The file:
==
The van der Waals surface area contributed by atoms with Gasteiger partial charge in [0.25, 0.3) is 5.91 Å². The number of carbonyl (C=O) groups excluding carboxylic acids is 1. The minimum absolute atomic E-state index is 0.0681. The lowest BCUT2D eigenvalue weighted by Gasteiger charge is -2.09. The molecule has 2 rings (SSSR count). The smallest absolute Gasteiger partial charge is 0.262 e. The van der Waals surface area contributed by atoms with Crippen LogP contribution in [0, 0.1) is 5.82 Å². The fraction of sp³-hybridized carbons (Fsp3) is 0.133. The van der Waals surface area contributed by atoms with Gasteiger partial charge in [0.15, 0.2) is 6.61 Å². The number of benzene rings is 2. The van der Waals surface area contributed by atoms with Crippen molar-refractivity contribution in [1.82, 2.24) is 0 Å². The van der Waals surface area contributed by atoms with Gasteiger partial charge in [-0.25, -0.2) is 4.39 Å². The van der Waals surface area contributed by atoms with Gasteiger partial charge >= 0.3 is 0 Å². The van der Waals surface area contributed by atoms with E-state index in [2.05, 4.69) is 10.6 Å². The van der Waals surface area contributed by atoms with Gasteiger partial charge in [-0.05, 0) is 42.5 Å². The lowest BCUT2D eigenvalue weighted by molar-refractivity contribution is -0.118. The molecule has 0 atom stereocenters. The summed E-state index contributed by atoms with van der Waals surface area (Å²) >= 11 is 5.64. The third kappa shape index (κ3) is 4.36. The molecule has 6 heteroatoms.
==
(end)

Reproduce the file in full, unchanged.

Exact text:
The van der Waals surface area contributed by atoms with Gasteiger partial charge in [0.25, 0.3) is 5.91 Å². The number of carbonyl (C=O) groups excluding carboxylic acids is 1. The minimum absolute atomic E-state index is 0.0681. The lowest BCUT2D eigenvalue weighted by Gasteiger charge is -2.09. The molecule has 2 rings (SSSR count). The smallest absolute Gasteiger partial charge is 0.262 e. The van der Waals surface area contributed by atoms with Crippen LogP contribution in [0, 0.1) is 5.82 Å². The fraction of sp³-hybridized carbons (Fsp3) is 0.133. The van der Waals surface area contributed by atoms with Gasteiger partial charge in [0.15, 0.2) is 6.61 Å². The number of benzene rings is 2. The van der Waals surface area contributed by atoms with Crippen molar-refractivity contribution in [1.82, 2.24) is 0 Å². The van der Waals surface area contributed by atoms with Gasteiger partial charge in [-0.25, -0.2) is 4.39 Å². The van der Waals surface area contributed by atoms with Gasteiger partial charge >= 0.3 is 0 Å². The van der Waals surface area contributed by atoms with E-state index in [2.05, 4.69) is 10.6 Å². The van der Waals surface area contributed by atoms with Gasteiger partial charge in [-0.05, 0) is 42.5 Å². The lowest BCUT2D eigenvalue weighted by molar-refractivity contribution is -0.118. The molecule has 0 atom stereocenters. The summed E-state index contributed by atoms with van der Waals surface area (Å²) >= 11 is 5.64. The third kappa shape index (κ3) is 4.36. The molecule has 6 heteroatoms.